How to make plastic roses

I have seen roses made from plastic spoons on the Internet and often wondered how easy they would be to make, and how good they would actually looked. Well, I can tell you now that they are super easy and look absolutely gorgeous. The picture doesn't do the finished flower justice!


In place of a candle I used my Dremel VersaFlame. It made it very quick and easy and it's just a matter of knowing which way to hold the plastic spoon to get it too melt the way you want to. I had a drawer full of plastic spoons that were collected here and there - mostly from takeaways - that I quickly used up until I got the technique right. The trick is to hold the spoon quite far from the flame and at different angles - front and back - to create the different petal shapes.






1. Holding the stem of a spoon, place it about 10cm away from the flame. You don't want the spoon to burn - just slowly melt. It is a trick to get it to melt the right way, and you will quickly pick up how to move the spoon around to get the effect.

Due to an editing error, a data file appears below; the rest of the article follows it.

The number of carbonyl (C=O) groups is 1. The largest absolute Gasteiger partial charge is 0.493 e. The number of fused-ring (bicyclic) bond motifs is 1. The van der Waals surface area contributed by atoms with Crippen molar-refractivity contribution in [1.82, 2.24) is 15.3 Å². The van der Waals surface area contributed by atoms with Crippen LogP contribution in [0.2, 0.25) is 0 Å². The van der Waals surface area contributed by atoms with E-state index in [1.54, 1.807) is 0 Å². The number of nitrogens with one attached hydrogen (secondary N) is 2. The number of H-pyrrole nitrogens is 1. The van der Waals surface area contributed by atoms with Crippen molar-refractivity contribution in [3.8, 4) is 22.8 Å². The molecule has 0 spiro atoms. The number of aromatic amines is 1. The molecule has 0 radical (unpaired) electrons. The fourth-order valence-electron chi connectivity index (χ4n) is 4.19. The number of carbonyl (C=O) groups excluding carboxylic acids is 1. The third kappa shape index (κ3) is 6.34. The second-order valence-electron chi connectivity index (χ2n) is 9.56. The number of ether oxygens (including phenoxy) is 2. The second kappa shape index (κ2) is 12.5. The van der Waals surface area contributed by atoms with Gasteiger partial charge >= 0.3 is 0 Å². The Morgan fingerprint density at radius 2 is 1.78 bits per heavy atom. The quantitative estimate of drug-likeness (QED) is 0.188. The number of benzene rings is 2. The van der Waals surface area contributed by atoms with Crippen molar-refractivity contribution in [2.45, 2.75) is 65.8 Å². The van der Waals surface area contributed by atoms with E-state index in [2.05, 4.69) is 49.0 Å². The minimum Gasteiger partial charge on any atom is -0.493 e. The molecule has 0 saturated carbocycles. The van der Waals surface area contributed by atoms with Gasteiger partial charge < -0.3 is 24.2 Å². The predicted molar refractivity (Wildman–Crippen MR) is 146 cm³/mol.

2. After melting the petal shapes, let them cool and them hold the petal in one hand and the stem in the other, placing close to the flame to melt and pull the sections apart easily.

3. Don't throw the stems away just yet, we can still use these.

4. Select two nice petals to start of the rose. These will be petals that sit together nicely. Hold the tip of one petal in front of the flame to soften the bottom. While still hot, carefully place the melted end onto the bottom of the other petal and use a pair of pliers to squish together.

5. Continue to add petals in the same way, until you have your completed flower. If you find that the petals are not sticking as well as they should, or are a bit loose, melt the end of one of the stems and place over the loose areas to bind together.

You can even hold the petals together and place them quickly in front of the flame to heat up the plastic and then use the pliers to squish together.

6. To finish of my flowers I softened the end of a stem and then placed it on the bottom of the flower. However, if you want to make your own brooches, or add the flowers to hairclips, etc, use heat and pliers to smooth the bottom of the flowers flat. I sprayed the finished flower with Rust-Oleum 2X spray paint in true red. It really does look absolutely gorgeous in real life!